Not many people are too excited about gold right now. After all, 2013 was a very bad year for gold, resulting in a price decline on the order of 28%. And that was on top of a significant loss in 2012 as well. Gold is looking like a certified loser.

But that’s exactly why now is a good time to reconsider the investment potential of gold. This isn’t to predict that the stock market is going to tank and gold is going to take off, but rather that the planets may be aligned for a major shift in the investment line up. After all, it happens every few years.

So why gold, and why now?

Prices are low compared to the recent past

Gold reached its all time high price of $1,908 per once in August of 2011. Ever since, it’s been stair stepping down, and is now hovering in the $1,250 range. Gold Got Clobbered in 2013 - Will 2014 Be Different? Though it has stabilized at that price, it still represents a price decline of about 35% over a space of two and a half years. Given the size of the decline, and the length of time since the last price peak, it appears that gold is in a certified bear market phase.

If you invest in gold right now, you’ll be buying when it’s “on sale”, at least compared to its peak price. Though many investors follow the herd, buying into an investment only when everyone else is, it’s usually better to buy in when things are quiet and prices are stable. That will help to insure that you won’t get caught buying at speculatively high prices, as was the case in 2011.

Buying an out-of-favor investment

If you believe in contrary investing – buying when an asset class is out of favor with the general investing public – now could be the time to enter or (re-enter) the gold market. No many investors or investment advisors are recommending gold right now, and the media has soured on it (if they were ever keen on it at any time).

This gets back to basic investing – buying when everyone is selling, and selling when everyone is buying. If you buy now, when gold prices are down, you’ll have a better chance of riding the next wave up. Your advantage will be that no one else is paying attention, and you can build your position in a sane, stable market.

Paper assets are at record highs and maybe due for a fall

Though stock prices have backed off a bit since the very beginning of the year, they’re still flirting with record levels. Where paper assets are concerned, now may be the time to begin selling – while everyone else is still buying. This could also be a sign that gold is about to rebound, since metals tend to move in the opposite direction of paper assets.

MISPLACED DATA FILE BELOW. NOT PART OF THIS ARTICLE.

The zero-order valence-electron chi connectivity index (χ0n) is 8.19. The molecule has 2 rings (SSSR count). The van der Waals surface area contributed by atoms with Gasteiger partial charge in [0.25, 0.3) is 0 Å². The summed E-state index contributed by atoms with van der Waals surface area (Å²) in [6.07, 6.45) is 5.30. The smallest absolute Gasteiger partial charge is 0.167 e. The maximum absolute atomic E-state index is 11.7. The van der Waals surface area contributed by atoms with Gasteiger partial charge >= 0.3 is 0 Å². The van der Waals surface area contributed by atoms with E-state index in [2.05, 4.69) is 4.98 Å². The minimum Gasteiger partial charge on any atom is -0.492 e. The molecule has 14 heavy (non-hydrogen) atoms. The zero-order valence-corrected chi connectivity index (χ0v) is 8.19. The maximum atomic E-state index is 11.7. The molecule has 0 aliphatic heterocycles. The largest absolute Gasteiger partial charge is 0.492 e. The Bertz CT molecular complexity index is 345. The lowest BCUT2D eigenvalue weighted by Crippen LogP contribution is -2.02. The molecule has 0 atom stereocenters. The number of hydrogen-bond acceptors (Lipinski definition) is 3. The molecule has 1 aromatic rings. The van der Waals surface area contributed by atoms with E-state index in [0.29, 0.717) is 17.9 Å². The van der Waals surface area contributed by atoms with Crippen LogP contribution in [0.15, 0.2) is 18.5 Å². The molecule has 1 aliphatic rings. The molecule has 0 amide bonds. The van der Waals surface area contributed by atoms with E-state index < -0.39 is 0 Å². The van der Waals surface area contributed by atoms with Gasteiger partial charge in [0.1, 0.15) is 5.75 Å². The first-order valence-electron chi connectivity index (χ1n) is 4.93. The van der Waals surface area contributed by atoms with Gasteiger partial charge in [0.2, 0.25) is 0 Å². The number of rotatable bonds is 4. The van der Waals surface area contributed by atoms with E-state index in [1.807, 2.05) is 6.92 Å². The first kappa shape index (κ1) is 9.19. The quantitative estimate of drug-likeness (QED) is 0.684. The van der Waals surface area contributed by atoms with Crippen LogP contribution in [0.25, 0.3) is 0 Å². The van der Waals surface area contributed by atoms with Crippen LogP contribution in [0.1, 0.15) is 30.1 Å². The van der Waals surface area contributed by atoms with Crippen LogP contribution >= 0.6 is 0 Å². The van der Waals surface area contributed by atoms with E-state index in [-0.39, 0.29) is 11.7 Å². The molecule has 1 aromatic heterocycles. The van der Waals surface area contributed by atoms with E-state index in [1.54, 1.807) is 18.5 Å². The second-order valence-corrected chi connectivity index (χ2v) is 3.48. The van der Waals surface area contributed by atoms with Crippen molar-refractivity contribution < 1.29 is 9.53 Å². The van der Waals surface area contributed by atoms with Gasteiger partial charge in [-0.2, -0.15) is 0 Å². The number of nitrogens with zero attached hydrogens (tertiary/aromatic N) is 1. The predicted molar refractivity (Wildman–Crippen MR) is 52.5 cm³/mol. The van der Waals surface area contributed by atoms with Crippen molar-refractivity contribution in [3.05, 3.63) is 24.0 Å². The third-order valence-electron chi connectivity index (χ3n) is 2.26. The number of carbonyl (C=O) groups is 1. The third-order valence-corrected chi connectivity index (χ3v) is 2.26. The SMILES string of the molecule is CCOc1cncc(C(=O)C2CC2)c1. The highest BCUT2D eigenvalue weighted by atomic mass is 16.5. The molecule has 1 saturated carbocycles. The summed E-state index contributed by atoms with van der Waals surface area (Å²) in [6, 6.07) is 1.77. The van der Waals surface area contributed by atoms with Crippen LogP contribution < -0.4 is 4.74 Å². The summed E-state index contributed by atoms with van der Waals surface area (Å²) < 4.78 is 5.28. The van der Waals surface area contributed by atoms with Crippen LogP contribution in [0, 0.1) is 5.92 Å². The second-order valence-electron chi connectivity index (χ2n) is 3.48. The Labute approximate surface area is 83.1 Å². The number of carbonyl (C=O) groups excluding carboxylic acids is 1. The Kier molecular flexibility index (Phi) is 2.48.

The US Federal Reserve has already announced the tapering of the Quantitative Easing program (QE), meaning it will begin reducing it’s ongoing purchases of US Treasury debt and mortgage bonds. This is already having a noticeable affect on interest rates, causing them to rise since last May. Rising rates cause bond prices to fall, and stocks usually follow. An investment changing of the guard may be taking place right now, shifting emphasis from paper assets to alternative investments, including gold.

The global economy is still wobbly

The economic expansion since the end of the last recession has been spotty at best. Growth varies from one country to the next, and even from one region to another within the same country. There’s evidence surfacing that the economies of several developing countries, including Thailand and Turkey, may be on the decline.

As we saw with the “Asian Contagion” of the late 1990s, economic troubles often begin on the fringes, such as the developing countries, then spill over into the larger economies.

Gold prices tend to respond favorably to news of crisis and instability, particularly when it takes place internationally. We may be seeing the early signs of that right now.

Global finances remain incredibly complex

Despite the fact that conditions have calmed significantly since the financial meltdown, the state of global finances remains both complex and strained. Countries all over the world are dealing with continued budget deficits, pension funding shortages, and rising healthcare costs. And there are trillions of dollars in derivative instruments that don’t seem to be entirely understood by either the financial markets or central banks.

Systems that are that complicated are subject to hiccups and worse. When these play out, gold tends to be the big investment winner, as people move out of the uncertainty of encumbered financial instruments, and into the simplicity of precious metals.

None of this is to say that the world’s financial situation is about to blow up sending gold prices to the stars. But there’s no question that everything is tightly balanced and subject to disruption.

In that kind of environment, having just a small position in gold could reap big returns. And now might be the perfect time to get in to it.